In brief: Axie Infinity is an NFT-based play-to-earn (P2E) online game where players collect, breed, and mint creatures called Axies and pit them against each other in battle. Unlike other NFT games, Axie Infinity is a fully-fledged game world with an ever-evolving meta and economy. The game features strategic turn-based combat, team building, and trading systems. Players can also participate in seasonal tournaments to win prizes. It’s also one of the biggest P2E games out there, meaning that players can earn in-game assets (which can be sold for crypto and converted to cash) simply by playing the game. Learn more about Axie Infinity here.
Launch date: February 2020
Supply: 90,601 Lands
Creators: Ariel Meilich and Esteban Ordano
In brief: This NFT project acts as a virtual real estate platform where users can buy and sell parcels of land, then construct 3D scenes on them. The project seeks to connect these experiences in a single, unified metaverse. Items are bought and sold on the marketplace as NFTs, and those digital assets can be used inside the game to construct the desired experience. Learn more about Decentraland here.
Launch date: November 2020
Creator: Erick Calderon, AKA Snowfro.
In brief: Bringing generative art to the NFT space, Art Blocks aims to find the intersection between artists, collectors, and blockchain technology. The project works with “creative coders” to publish collections of algorithmically generated digital artwork. Because each coder/artist is different, each collection varies greatly in output and overall style. The mint and resale prices are usually relatively low, but some collections have become popular and greatly appreciated value. Some well-known Art Blocks collections include Chromie Squiggles, The Friendship Bracelet Project, Fidenza, and Eternal Pump. Learn more about Art Blocks here.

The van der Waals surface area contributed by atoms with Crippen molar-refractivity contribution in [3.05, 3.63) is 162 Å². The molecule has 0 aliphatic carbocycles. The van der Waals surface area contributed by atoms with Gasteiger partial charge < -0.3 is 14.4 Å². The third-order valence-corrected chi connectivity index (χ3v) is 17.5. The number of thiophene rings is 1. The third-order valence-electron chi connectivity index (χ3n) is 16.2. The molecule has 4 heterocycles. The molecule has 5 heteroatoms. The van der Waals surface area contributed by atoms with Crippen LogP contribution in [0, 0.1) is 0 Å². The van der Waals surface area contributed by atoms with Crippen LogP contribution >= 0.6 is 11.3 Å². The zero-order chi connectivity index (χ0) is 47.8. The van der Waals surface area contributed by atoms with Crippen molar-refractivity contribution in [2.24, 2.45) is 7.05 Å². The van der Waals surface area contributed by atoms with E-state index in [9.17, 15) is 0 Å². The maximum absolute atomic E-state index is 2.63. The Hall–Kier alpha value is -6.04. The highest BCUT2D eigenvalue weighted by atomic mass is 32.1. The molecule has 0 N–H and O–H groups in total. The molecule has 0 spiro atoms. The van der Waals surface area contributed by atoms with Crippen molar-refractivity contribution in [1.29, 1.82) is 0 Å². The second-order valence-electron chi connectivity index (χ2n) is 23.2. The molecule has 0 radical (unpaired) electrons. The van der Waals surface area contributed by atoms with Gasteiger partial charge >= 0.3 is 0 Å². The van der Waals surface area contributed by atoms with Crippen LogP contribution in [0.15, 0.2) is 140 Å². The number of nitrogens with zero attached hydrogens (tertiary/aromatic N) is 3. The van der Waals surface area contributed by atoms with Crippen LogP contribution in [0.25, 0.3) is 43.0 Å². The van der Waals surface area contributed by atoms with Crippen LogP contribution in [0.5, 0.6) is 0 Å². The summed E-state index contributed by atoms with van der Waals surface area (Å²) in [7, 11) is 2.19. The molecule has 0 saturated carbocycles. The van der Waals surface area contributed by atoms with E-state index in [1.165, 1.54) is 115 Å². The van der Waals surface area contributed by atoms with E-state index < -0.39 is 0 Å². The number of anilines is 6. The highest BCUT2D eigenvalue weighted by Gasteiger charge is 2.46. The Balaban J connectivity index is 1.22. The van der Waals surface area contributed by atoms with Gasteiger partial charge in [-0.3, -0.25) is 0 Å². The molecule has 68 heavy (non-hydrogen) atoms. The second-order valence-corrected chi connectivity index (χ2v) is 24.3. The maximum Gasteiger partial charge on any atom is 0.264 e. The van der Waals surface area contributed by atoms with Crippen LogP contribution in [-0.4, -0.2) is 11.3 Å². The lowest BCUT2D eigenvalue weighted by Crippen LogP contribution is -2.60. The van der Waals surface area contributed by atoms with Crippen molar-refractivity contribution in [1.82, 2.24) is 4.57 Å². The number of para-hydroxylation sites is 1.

Getting started with Ethereum
Overall, Ethereum offers a tremendous amount of variety for every type of digital collector. If you’re just getting started, setting up to transact through Ethereum is a relatively straightforward process and one that will pay off in the long run if you become a serious collector.
Be sure to check out the following guides for next steps:
- NFTs Explained: A Must-Read Guide to Everything Non-Fungible
- NFTs for Beginners: A Guide to Crypto Exchanges
- NFT Dictionary: All the Terms and Definitions You Need to Know
- Everything You Need to Know About Crypto and NFT Wallets
- NFT Red Flags: How to Identify and Avoid NFT Scams
While other blockchains exist, and you should check them out, most of the major trading action still happens on the Ethereum network. It’s fair to say that, even if you start somewhere else, all roads eventually lead here.